Ojha, D. and G. Singh, 1967. The role of Ayurvedic :samshodhan-karm" in the treatment of leprosy. Leprosy Review, 38: 57-61.
Ojha, D., G. Singh and Y.N. Upadhyaya, 1969. Clinical evaluation of Acacia catechu, Willd. (Khadira) in the treatment of lepromatous leprosy. International Journal of Leprosy and Other Mycobacterial Diseases, 37: 302-307.
Richardus, J.H., S.G. Withington, A.M. Anderson, R.P. Croft, P.G. Nicholls, Van W.H. Brakel and W.C. Smith, 2003. Adverse events of standardized regimens of corticosteroids for prophylaxis and treatment of nerve function impairment in leprosy: results from the 'TRIPOD' trials. Leprosy Review, 74: 319-327.
Richardus, J.H. and R.P. Croft, 1995. Estimating the size of the leprosy problem: the Bangladesh experience. Leprosy Review, 66: 158-164.
Rahmatullah, M., D. Ferdausi, M.A.H. Mollik, R. Jahan, M.H. Chowdhury and W.M. Haque, 2010. A Survey of Medicinal Plants used by Kavirajes of Chalna area, Khulna District, Bangladesh. African Journal of Traditional, Complementary and Alternative Medicines, 7(2): 91-97.
Rahmatullah, M., D. Ferdausi, M.A.H. Mollik, M.N.K. Azam, M.T. Rahman and R. Jahan, 2009. Ethnomedicinal Survey of Bheramara Area in Kushtia District, Bangladesh. American Eurasian Journal of Sustainable Agriculture, 3(3): 534-541.
Rahmatullah, M., A. Noman, M.S. Hossan, M.H. Rashid, T. Rahman, M.H. Chowdhury and R. Jahan, 2009. A survey of medicinal plants in two areas of Dinajpur district, Bangladesh including plants which can be used as functional foods. American Eurasian Journal of Sustainable Agriculture, 3(4): 862-876.
Rahmatullah, M., A.K. Das, M.A.H. Mollik, R. Jahan, M. Khan, T. Rahman and M.H. Chowdhury, 2009. An Ethnomedicinal Survey of Dhamrai Sub-district in Dhaka District, Bangladesh. American Eurasian Journal of Sustainable Agriculture, 3(4): 881-888.
(1) Mohammed Rahmatullah, (1) Rownak Jahan, (1) A.K. Azad, (1) Syeda Seraj, (1) Md. Mahbubur Rahman, (1) Anita Rani Chowdhury, (1) Rahima Begum, (1) Dilruba Nasrin, (1) Zubaida Khatun, (1) Mohammad Shahadat Hossain, (2) Mst. Afsana Khatun, (1) Z.U.M. Emdadullah Miajee, Farhana Israt Jahan.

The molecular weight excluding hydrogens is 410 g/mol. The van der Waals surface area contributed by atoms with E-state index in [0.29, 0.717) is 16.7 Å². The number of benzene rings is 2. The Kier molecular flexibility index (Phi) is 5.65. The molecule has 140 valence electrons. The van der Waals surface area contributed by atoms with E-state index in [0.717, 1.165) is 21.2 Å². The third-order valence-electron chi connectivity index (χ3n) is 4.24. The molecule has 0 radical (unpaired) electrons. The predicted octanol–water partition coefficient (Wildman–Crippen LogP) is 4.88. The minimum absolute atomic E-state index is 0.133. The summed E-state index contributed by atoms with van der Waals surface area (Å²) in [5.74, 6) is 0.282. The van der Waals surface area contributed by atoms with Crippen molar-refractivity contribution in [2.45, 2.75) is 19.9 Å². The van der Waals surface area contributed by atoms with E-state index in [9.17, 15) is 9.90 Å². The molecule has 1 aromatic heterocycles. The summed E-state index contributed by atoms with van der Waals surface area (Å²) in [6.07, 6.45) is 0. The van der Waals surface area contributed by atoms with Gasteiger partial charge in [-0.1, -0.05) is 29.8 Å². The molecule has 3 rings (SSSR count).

(1) Faculty of Life Sciences, University of Development Alternative, Dhanmondi, Dhaka, Bangladesh.
(2) Present address: Dept. of Pharmacy, Lincoln College, Mayang Plaza, Block A, No 1, Jalan SS 26/2, Taman Mayang Jaya, 47301, Petaling Jaya, Selangor Darul Ehsan, Kuala Lumpur, Malaysia.
Corresponding Author: Professor Dr. Mohammed Rahmatullah, Pro-Vice Chancellor University of Development Alternative House No. 78, Road No. 11A (new) Dhanmondi R/A, Dhaka-1205 Bangladesh
Email: firstname.lastname@example.org Fax: 88-02-8157339
Table 1: Medicinal plants used by folk medicinal practitioners in the ten districts of Bangladesh surveyed for treatment of leprosy. Scientific name Family Local Name Alstonia scholaris (L.) Apocynaceae 1. Chitan R.Br. 2. Chatian Nerium indicum Mill. Apocynaceae Rokto korobi Calotropis gigantea (L.) Asclepiadaceae Lal-akondo Ait.f. Blumea lacera DC. Asteraceae Shiyal-muthri Terminalia arjuna (Roxb. Combretaceae Arjun ex DC.) Wight & Arn. Terminalia belerica Roxb. Combretaceae Bohera Terminalia chebula Retz. Combretaceae Horitoki Commelina benghalensis L. Commelinaceae Kananga Pedilanthus tithymaloides Euphorbiaceae Bera chita (L.) Poit. Cassia occidentalis L. Fabaceae Kulka-sunda Cassia tora L. Fabaceae Jongli badam Gynocardia odorata R.Br. Flacourtiaceae Chal-moghra Lawsonia inermis L. Lythraceae Mehedi Punica granatum L. Lythraceae Dalim Artocarpus heterophyllus Moraceae Kathal gach Lam. Solanum xanthocarpum Solanaceae Sial kata, Schrad. & Wendl. Kontikari Scientific name Part(s) used District where information was collected Alstonia scholaris (L.) 1. Whole plant 1. Naogaon R.Br. 2. Bark 2. Rangpur Nerium indicum Mill. Leaf, root Netrakona Calotropis gigantea (L.) Whole plant Natore Ait.f. Blumea lacera DC. Leaf, root Netrakona Terminalia arjuna (Roxb. Bark Rajshahi ex DC.) Wight & Arn. Terminalia belerica Roxb. Bark Panchagarh Terminalia chebula Retz. Bark Mymensingh Commelina benghalensis L. Whole plant Khulna Pedilanthus tithymaloides Whole plant Natore (L.) Poit. Cassia occidentalis L. Leaf, root, seed Panchagarh Cassia tora L. Leaf, seed Khulna Gynocardia odorata R.Br. Leaf, bark Khulna Lawsonia inermis L. Leaf, bark Netrakona Punica granatum L. Leaf, bark Netrakona Artocarpus heterophyllus Leaf Bogra Lam. Solanum xanthocarpum Root Jhalokathi Schrad. & Wendl.
|Printer friendly Cite/link Email Feedback|
|Title Annotation:||Original Article|
|Author:||Rahmatullah, Mohammed; Jahan, Rownak; Azad, A.K.; Seraj, Syeda; Rahman, Mahbubur; Chowdhury, Anita R|
|Publication:||Advances in Natural and Applied Sciences|
|Date:||May 1, 2010|
|Previous Article:||A randomized survey of medicinal plants used by folk medicinal practitioners in six districts of Bangladesh to treat rheumatoid arthritis.|
|Next Article:||Medicinal plants used by folk medicinal practitioners in three villages of Natore and Rajshahi districts, Bangladesh.|